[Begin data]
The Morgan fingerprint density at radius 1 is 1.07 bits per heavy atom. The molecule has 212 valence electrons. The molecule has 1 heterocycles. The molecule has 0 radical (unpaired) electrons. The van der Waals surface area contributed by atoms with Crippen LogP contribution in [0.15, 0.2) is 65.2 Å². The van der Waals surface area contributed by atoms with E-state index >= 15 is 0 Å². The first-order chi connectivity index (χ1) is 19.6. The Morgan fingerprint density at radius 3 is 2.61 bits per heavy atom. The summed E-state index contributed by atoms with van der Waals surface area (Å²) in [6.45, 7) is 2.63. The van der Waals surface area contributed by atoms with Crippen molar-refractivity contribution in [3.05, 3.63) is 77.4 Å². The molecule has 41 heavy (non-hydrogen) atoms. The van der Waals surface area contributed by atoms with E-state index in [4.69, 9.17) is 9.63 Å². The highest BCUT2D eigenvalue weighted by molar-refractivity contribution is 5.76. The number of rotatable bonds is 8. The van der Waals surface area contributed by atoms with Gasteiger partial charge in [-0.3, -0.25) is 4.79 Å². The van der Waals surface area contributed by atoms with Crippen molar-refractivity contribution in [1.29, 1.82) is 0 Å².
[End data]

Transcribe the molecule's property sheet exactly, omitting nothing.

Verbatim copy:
The Morgan fingerprint density at radius 1 is 1.07 bits per heavy atom. The molecule has 212 valence electrons. The molecule has 1 heterocycles. The molecule has 0 radical (unpaired) electrons. The van der Waals surface area contributed by atoms with Crippen LogP contribution in [0.15, 0.2) is 65.2 Å². The van der Waals surface area contributed by atoms with E-state index >= 15 is 0 Å². The first-order chi connectivity index (χ1) is 19.6. The Morgan fingerprint density at radius 3 is 2.61 bits per heavy atom. The summed E-state index contributed by atoms with van der Waals surface area (Å²) in [6.45, 7) is 2.63. The van der Waals surface area contributed by atoms with Crippen molar-refractivity contribution in [3.05, 3.63) is 77.4 Å². The molecule has 41 heavy (non-hydrogen) atoms. The van der Waals surface area contributed by atoms with E-state index in [4.69, 9.17) is 9.63 Å². The highest BCUT2D eigenvalue weighted by molar-refractivity contribution is 5.76. The number of rotatable bonds is 8. The van der Waals surface area contributed by atoms with Gasteiger partial charge in [-0.3, -0.25) is 4.79 Å². The van der Waals surface area contributed by atoms with Crippen molar-refractivity contribution in [1.29, 1.82) is 0 Å².